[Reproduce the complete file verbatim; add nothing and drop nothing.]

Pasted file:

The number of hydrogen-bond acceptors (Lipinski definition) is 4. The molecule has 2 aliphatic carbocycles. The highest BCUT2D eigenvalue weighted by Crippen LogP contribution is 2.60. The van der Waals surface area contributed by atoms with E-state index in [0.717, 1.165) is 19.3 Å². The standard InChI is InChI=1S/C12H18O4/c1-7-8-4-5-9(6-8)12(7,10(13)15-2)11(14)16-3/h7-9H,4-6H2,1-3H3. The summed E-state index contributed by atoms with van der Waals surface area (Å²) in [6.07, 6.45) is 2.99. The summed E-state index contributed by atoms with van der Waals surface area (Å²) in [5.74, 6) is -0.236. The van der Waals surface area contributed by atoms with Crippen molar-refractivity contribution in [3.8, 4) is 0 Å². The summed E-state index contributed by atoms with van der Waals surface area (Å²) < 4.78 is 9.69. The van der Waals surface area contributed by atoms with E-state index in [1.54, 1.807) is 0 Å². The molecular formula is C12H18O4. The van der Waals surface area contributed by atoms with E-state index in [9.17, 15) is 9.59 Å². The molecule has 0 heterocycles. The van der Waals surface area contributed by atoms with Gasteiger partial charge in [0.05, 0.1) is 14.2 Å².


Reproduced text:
The number of hydrogen-bond acceptors (Lipinski definition) is 4. The molecule has 2 aliphatic carbocycles. The highest BCUT2D eigenvalue weighted by Crippen LogP contribution is 2.60. The van der Waals surface area contributed by atoms with E-state index in [0.717, 1.165) is 19.3 Å². The standard InChI is InChI=1S/C12H18O4/c1-7-8-4-5-9(6-8)12(7,10(13)15-2)11(14)16-3/h7-9H,4-6H2,1-3H3. The summed E-state index contributed by atoms with van der Waals surface area (Å²) in [6.07, 6.45) is 2.99. The summed E-state index contributed by atoms with van der Waals surface area (Å²) in [5.74, 6) is -0.236. The van der Waals surface area contributed by atoms with Crippen molar-refractivity contribution in [3.8, 4) is 0 Å². The summed E-state index contributed by atoms with van der Waals surface area (Å²) < 4.78 is 9.69. The van der Waals surface area contributed by atoms with E-state index in [1.54, 1.807) is 0 Å². The molecular formula is C12H18O4. The van der Waals surface area contributed by atoms with E-state index in [9.17, 15) is 9.59 Å². The molecule has 0 heterocycles. The van der Waals surface area contributed by atoms with Gasteiger partial charge in [0.05, 0.1) is 14.2 Å².